Thursday, September 20, 2012

Secondhand Rose on the road

The articulate and vibrant "Marina" recently visited Montréal, accompanied by her 21-year old daughter. We passed an afternoon trawling boutiques, from vintage to hipster to girly-girl, trading stories and observations.

At the end of the day, neither Marina nor I bought anything, but passed judgment on many pieces. AKA "Secondhand Rose", she looks impeccable in designer dresses she has snagged, sometimes for as little as $30, in consignment shops. Not everything she buys is secondhand, but she is an absolute goddess of that niche.

Like me, she keeps to a budget, and unlike me, has a serious job that requires her to look polished and professional. It helps that she's a lithe size 4-6, but she has several tips worth sharing, no matter what the size.

She will, for example, launch enthusiastically into restyling a find, removing, for example, the cap sleeve on this petrol cotton dress by Twenty8Twelve (shown in my blurry cellphone shot) to achieve a cleaner, more flattering line. 

She can cast her eye on a secondhand item and see possibilities: a skirt made from a dress, a dress from a long gown. She will check out the "markdown room" of a consignment shop to find gems others have passed by. In fact, the favourite part of the hunt for her is the opportunity to restyle.

Marina uses a tailor with the skill to handle designer pieces from makers like Ports 1961 or MaxMara.

Marina avoids large prints near her face, letting her tumbling auburn hair take centre stage. I had long wondered why I prefer long hair worn up or pulled back with prints, and she solidified it for me: visual clutter.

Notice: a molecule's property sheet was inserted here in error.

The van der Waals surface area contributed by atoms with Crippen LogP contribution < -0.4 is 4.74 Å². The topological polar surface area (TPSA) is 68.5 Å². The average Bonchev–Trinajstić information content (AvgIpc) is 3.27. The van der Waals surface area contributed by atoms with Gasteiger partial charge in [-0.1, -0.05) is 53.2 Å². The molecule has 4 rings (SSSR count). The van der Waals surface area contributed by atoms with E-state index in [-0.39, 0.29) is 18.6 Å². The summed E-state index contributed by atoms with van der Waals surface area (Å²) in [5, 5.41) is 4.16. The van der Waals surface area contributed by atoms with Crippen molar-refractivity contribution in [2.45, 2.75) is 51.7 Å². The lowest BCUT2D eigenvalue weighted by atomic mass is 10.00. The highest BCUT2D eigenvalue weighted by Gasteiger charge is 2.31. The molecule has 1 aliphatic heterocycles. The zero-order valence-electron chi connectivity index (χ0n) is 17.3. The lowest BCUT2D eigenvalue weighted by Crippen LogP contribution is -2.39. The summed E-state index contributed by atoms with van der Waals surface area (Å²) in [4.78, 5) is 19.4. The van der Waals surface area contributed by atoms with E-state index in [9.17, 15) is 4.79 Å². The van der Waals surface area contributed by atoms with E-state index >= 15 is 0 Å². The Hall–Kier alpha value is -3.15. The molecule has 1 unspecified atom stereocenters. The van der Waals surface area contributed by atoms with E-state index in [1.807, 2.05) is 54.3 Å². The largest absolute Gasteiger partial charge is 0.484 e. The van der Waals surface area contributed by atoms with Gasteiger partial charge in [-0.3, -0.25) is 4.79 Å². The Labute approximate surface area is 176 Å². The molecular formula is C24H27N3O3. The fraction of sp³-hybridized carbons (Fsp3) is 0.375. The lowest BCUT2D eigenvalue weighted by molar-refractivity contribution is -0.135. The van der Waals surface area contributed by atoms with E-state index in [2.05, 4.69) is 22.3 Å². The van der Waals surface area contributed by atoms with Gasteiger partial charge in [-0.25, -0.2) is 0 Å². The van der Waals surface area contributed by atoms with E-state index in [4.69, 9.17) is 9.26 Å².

She observes runway design and looks for similar cuts in less stratospherically-priced goods, but would not compromise a millimetre on fit or quality. A friend bought Prada booties; Marina admired the style, but not the price. In Montreal, she bought this United Nude pair to wear to work with narrow, fitted dresses.


We were captivated by Tavan & Mitto's precise, refined dresses, and Marina thought she might return to order some pieces, high praise indeed. Their evident background working in European couture (Ferre, Chanel), delicious fabrics and reasonable prices put them on my "must visit" list for friends on the slender side of a 12. Once back in Toronto, she realized a recent vintage find was by them.


Our last stop was the ultra-girlie boutique 1861, spotted by her daughter, a sprite with a taste for romantic, flowy clothes, and the figure to show them to perfection.